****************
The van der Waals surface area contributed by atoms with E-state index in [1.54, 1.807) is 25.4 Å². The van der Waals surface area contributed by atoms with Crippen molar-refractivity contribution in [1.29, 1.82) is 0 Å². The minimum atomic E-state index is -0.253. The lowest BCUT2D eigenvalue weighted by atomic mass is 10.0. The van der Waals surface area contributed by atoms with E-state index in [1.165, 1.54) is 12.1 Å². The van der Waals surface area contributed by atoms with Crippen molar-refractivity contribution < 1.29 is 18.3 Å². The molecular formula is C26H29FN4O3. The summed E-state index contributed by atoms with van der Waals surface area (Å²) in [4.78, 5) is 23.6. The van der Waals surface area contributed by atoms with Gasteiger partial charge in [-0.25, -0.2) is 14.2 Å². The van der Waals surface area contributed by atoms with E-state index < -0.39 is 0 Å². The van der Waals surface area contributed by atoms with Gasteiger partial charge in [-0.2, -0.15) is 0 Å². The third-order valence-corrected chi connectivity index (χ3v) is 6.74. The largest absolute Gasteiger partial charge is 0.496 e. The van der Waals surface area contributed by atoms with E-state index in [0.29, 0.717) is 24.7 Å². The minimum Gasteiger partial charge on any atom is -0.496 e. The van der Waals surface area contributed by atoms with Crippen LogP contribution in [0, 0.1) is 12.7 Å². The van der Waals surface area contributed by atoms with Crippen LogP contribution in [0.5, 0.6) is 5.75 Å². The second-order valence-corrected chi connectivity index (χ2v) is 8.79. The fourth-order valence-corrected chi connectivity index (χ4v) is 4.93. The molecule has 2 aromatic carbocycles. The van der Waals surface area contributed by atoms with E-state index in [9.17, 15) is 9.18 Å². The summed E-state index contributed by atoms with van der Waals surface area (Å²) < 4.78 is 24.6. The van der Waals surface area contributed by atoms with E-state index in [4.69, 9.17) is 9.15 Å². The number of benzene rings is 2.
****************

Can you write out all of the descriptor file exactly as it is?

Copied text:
The van der Waals surface area contributed by atoms with E-state index in [1.54, 1.807) is 25.4 Å². The van der Waals surface area contributed by atoms with Crippen molar-refractivity contribution in [1.29, 1.82) is 0 Å². The minimum atomic E-state index is -0.253. The lowest BCUT2D eigenvalue weighted by atomic mass is 10.0. The van der Waals surface area contributed by atoms with E-state index in [1.165, 1.54) is 12.1 Å². The van der Waals surface area contributed by atoms with Crippen molar-refractivity contribution < 1.29 is 18.3 Å². The molecular formula is C26H29FN4O3. The summed E-state index contributed by atoms with van der Waals surface area (Å²) in [4.78, 5) is 23.6. The van der Waals surface area contributed by atoms with Gasteiger partial charge in [-0.25, -0.2) is 14.2 Å². The van der Waals surface area contributed by atoms with E-state index < -0.39 is 0 Å². The van der Waals surface area contributed by atoms with Gasteiger partial charge in [-0.2, -0.15) is 0 Å². The third-order valence-corrected chi connectivity index (χ3v) is 6.74. The largest absolute Gasteiger partial charge is 0.496 e. The van der Waals surface area contributed by atoms with E-state index in [0.29, 0.717) is 24.7 Å². The minimum Gasteiger partial charge on any atom is -0.496 e. The van der Waals surface area contributed by atoms with Crippen LogP contribution in [0, 0.1) is 12.7 Å². The van der Waals surface area contributed by atoms with Crippen LogP contribution in [0.5, 0.6) is 5.75 Å². The second-order valence-corrected chi connectivity index (χ2v) is 8.79. The fourth-order valence-corrected chi connectivity index (χ4v) is 4.93. The molecule has 2 aromatic carbocycles. The van der Waals surface area contributed by atoms with E-state index in [9.17, 15) is 9.18 Å². The summed E-state index contributed by atoms with van der Waals surface area (Å²) < 4.78 is 24.6. The van der Waals surface area contributed by atoms with E-state index in [4.69, 9.17) is 9.15 Å². The number of benzene rings is 2.